Girls are at greater risk of addiction to tobacco, alcohol and drugs than boys their own age, even though they engage less often in these behaviors. Substance abuse among women is the subject of a new book called "Woman Under The Influence," written by the National Center on Addiction and Substance Abuse at Columbia University.

Center chairman Joseph Califano, Jr. says women are affected more than men in part because girls produce less of an enzyme that breaks down alcohol in the body. "They retain the alcohol. Men pass it out. One drink has the same impact on a girl on the average that two drinks has on a boy," he says and adds, "One cigarette has the same impact on a woman carcinogenically as two cigarettes have on a man."

Califano says girls are (more) likely to be depressed than boys. "Puberty is a much more difficult experience for teenage girls than it is for a boy," he says. "Weight gain is a major factor in smoking, both in terms of starting to smoke and quitting." Califano says girls suffer much more severe consequences and get hooked much more rapidly than men and adds that only eight percent of the women who need treatment actually get it. "They are much more ashamed and embarrassed," he says. "They are afraid to come out and there is much less treatment available for women."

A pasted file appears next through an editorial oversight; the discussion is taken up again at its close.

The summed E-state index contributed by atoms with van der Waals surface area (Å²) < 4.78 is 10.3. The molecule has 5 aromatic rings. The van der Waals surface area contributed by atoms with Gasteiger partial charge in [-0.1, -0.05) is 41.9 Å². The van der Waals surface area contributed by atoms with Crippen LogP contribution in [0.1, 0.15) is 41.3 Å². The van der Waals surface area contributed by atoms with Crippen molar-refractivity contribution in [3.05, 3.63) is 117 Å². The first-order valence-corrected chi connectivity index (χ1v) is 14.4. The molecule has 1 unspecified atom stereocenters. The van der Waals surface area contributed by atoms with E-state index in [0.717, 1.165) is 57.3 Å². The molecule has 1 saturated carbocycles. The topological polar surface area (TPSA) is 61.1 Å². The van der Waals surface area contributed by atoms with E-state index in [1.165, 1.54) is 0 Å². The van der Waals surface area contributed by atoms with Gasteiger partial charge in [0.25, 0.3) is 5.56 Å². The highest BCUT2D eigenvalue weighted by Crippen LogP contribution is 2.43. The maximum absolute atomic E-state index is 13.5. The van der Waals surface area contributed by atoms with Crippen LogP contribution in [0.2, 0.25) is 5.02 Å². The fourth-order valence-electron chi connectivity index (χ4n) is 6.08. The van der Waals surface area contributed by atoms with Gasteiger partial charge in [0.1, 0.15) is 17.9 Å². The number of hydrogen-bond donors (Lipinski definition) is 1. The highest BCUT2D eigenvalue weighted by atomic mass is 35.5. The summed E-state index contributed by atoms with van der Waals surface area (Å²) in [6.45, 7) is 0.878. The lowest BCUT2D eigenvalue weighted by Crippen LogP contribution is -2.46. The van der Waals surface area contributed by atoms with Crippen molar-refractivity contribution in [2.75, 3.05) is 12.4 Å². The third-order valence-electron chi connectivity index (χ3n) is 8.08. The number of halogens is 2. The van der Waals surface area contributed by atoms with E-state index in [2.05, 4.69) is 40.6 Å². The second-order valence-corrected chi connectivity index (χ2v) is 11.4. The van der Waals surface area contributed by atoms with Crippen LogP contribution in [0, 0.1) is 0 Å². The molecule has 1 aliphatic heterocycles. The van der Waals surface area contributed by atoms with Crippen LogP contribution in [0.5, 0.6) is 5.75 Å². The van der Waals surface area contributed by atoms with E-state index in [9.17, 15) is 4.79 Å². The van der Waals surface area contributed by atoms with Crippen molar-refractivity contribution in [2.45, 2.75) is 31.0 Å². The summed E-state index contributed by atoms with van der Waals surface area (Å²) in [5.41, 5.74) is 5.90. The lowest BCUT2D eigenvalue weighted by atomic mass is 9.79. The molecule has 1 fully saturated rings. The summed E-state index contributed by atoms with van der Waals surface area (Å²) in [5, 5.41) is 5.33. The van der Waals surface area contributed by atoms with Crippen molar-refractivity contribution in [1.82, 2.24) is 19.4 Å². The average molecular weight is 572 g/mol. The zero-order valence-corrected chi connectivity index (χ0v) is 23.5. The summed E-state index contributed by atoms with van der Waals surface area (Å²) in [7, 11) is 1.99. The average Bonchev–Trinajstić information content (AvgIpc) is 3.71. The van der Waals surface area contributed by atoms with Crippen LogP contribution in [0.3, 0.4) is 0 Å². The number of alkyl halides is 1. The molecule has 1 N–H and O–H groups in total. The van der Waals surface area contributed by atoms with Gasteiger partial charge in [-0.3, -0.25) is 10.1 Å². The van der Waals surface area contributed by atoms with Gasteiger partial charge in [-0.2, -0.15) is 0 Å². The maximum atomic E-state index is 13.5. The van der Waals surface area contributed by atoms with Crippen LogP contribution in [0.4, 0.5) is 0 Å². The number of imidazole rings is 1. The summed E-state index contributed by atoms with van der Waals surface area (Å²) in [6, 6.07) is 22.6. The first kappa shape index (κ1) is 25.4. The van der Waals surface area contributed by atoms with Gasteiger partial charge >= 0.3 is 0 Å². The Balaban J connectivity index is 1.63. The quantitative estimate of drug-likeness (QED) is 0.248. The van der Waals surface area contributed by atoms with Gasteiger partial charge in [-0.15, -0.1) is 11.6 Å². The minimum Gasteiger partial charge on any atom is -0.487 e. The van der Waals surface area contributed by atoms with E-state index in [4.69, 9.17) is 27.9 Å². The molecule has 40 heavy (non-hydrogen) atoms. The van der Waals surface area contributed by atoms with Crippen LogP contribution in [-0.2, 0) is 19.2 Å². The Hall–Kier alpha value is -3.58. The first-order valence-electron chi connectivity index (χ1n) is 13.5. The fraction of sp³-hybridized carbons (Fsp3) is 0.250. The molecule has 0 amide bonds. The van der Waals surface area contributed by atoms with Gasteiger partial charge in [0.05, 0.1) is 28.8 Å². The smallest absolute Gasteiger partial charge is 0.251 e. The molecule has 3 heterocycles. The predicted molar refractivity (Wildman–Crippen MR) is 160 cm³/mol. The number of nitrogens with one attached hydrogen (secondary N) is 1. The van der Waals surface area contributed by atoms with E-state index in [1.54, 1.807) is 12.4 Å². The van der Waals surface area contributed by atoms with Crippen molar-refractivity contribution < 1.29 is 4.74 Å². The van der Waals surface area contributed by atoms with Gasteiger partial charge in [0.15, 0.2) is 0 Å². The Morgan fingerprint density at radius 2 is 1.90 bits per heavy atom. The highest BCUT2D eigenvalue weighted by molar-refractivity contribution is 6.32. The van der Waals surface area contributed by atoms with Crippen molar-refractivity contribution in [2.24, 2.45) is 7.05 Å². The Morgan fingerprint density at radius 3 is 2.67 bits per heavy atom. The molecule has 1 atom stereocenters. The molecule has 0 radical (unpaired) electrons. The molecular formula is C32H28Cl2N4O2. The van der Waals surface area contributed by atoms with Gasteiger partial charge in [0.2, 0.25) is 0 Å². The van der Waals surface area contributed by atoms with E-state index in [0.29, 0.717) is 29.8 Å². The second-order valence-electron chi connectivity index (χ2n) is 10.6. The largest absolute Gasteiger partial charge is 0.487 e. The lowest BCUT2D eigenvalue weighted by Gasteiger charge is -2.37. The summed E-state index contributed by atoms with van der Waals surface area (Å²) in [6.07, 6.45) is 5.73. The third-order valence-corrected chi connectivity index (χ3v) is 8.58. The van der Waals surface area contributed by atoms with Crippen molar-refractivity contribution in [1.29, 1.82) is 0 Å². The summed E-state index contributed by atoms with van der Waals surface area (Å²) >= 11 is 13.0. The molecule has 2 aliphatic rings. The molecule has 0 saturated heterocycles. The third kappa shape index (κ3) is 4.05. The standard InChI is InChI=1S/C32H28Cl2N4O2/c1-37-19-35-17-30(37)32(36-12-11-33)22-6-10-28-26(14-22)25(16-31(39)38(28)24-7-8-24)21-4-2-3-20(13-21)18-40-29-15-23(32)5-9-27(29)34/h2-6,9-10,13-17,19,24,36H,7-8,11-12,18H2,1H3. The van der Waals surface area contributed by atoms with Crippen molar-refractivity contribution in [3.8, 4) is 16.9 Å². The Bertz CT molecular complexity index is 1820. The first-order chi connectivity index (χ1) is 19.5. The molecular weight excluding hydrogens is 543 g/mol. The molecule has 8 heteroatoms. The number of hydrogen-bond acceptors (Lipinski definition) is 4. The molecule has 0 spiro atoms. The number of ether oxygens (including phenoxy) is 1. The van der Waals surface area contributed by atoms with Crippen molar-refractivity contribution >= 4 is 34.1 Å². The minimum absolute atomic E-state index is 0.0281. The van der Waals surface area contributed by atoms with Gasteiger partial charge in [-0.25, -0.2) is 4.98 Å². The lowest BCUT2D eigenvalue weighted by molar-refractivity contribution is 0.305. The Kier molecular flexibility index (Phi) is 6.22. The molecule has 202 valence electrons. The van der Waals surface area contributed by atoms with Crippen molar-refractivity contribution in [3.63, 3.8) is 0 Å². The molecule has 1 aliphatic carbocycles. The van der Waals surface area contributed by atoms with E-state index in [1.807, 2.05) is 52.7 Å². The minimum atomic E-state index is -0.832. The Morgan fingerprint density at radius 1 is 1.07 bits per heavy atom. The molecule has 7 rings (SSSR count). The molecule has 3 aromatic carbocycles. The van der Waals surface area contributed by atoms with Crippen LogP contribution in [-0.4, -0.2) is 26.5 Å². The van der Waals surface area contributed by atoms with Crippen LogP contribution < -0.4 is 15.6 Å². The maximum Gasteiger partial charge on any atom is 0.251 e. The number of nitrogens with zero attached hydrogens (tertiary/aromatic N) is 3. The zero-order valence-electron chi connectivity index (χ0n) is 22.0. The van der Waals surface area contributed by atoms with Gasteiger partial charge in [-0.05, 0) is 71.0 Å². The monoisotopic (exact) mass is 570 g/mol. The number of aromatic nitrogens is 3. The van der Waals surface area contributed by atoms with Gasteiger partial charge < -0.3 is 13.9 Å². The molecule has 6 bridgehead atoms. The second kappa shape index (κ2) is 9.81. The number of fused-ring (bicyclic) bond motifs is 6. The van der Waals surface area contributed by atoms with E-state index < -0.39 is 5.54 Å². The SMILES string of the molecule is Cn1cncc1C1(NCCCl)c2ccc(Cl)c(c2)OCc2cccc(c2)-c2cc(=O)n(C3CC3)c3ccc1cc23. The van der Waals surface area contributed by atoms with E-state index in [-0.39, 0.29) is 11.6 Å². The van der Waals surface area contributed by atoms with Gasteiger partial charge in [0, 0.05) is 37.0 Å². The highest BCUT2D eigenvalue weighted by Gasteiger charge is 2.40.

Califano also blames doctors who fail to recognize women's problems and prescribe medications that lead to a dependence on prescription drugs. He says the one-size fits all approach does not work and that new treatments must be tailored to women.